The Meaning and Story Behind “Reflections” by Diana Ross & the Supremes and How It Marked Both the Beginning and End of an Era at Motown

Diana Ross & the Supremes put together a staggering run of hits in the ’60s. The group and their label (Motown) changed with the times as the decade progressed, with deeper songs and more sophisticated sounds the end result. “Reflections,” the band’s 1967 smash, found Ross and company hitting a particularly heady high.

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What is the song about? How did it show off Motown’s dedication to keeping up with the competition in the pop music world? And why was it one of the last hurrahs for their most famous team of writers and producers? Let’s reflect on everything that went into “Reflections.”

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Berry Gordy Jr. proudly ran a hit factory at Motown. Like all factories, improvements and innovations occasionally needed to be made. In the case of this prestigious label, they made sure to never get too stagnant with how they approached their record-making. Gordy, his producers and writers, and his artists and instrumentalists, all kept their ears to the ground to make sure they weren’t left behind.

“Reflections” shows just how clever the brain trust were in trying new things without abandoning what worked for them in the past. The legendary James Jamerson, whose bass can be heard on countless Motown songs, still forms the bedrock of the track with his nimble, melodic work. But producers Brian Holland and Lamont Dozier added the unique sound of an oscillator to create a Morse Code-like effect. This effect mirrors the predicament of the song’s protagonist, who is, in her way, desperate for help.

In an interview with Songfacts, Dozier explained what he and brothers Brian and Eddie Holland had in mind when writing the song:

“It’s about when the love has gone bad, or when things have changed in life. One thing in life that’s ever-changing is tomorrow is always different from today. Things change for many reasons, and you have to be aware of why, and what is happening around you. You have to adapt to the changes in life. That’s what that was about: your reflection on how things used to be, can be, and will be, hopefully.”

The Holland-Dozier-Holland songwriting and producing team was as unassailable as any in the music business throughout the ’60s. But as the decade wore on, a rift grew between the team and Gordy. They felt they were being shortchanged for their efforts, while Gordy pointed to their contracts and stood his ground.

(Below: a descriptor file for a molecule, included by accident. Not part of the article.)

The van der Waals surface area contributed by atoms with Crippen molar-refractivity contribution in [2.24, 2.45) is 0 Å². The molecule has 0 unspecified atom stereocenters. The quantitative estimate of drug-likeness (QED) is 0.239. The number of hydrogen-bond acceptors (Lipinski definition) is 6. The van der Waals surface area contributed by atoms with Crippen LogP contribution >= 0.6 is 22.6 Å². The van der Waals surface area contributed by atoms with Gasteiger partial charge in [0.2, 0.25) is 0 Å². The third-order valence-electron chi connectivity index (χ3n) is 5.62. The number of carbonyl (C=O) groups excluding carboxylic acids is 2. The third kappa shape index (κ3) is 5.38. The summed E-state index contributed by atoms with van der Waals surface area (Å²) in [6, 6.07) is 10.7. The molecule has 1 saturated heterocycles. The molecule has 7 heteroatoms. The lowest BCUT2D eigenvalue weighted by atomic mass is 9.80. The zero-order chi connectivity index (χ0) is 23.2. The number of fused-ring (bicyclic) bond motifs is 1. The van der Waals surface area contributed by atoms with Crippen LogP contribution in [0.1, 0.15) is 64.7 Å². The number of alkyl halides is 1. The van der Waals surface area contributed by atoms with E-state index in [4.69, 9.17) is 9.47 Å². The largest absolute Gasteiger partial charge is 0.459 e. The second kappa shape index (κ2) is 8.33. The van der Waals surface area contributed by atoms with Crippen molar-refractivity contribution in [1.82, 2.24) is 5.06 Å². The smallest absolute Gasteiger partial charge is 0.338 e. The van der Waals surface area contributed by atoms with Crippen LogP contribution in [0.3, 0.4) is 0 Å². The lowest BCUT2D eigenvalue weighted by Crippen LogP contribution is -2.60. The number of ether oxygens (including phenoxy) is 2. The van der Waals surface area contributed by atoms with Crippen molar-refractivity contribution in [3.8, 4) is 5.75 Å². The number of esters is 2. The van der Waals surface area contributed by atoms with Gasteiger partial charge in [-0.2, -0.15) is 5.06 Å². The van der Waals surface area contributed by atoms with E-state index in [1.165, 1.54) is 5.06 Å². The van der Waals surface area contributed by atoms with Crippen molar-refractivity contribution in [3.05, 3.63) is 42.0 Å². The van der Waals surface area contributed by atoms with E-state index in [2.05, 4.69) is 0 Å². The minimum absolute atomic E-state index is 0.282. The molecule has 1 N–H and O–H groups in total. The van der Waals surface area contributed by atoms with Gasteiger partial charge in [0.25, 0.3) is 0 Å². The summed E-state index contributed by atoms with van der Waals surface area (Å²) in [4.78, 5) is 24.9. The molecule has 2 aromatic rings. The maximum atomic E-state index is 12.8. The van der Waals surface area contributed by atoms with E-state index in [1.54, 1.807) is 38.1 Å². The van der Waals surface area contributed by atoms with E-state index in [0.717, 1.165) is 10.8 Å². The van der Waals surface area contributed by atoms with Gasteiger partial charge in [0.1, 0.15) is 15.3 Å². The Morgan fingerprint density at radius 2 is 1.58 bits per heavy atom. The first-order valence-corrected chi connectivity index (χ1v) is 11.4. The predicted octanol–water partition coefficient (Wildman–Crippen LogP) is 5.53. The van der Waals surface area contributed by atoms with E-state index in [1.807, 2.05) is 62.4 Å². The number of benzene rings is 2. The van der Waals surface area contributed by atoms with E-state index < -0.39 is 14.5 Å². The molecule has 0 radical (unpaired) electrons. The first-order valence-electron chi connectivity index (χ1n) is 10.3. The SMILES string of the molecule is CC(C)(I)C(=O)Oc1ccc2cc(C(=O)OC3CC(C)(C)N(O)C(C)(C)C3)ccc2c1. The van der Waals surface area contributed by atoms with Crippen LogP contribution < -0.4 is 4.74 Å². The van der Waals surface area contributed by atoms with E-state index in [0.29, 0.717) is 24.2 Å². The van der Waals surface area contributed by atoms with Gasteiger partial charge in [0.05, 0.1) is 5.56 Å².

It came to a head when the trio decided to leave Motown in 1968. While they eventually worked with Motown again down the road, their departure signaled the end of the first golden era of the label. And “Reflections” turned out to be one of the last gasps of that incredible reign.

What is the Meaning of “Reflections”?

“Reflections” undoubtedly holds a place as one of the darker and deeper songs in the classic Motown catalog. The poetic twists employed by Holland-Dozier-Holland simply can’t be ignored, as on the lines, No love to shield me / Trapped in a world that’s / A distorted reality.

Those lines sum up a lot about the song, as the narrator is endlessly trying to reconcile the beauty of her memories that dominate her mind with the cold reality she now faces: As I peer through the window of lost time / Looking over yesterday / And all the love I gave in vain. She doesn’t pull any punches about what’s been done to her: Right before my eyes / My world was turned to dust. Even with her trademark cool cloaking some of the hurt, Ross lets some of the anguish boil the surface by song’s end.

“Reflections” just missed the top spot in the U.S. pop charts upon its release in 1967. It foretold a coming era at the Motown label, when the experimentation would ramp up and the songs would tackle tougher topics with regularity. But that likely wouldn’t have happened in quite the same way if Holland-Dozier-Holland hadn’t started the ball rolling with this wonder of a song.

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Photo by James Kriegsmann/Michael Ochs Archives/Getty Images

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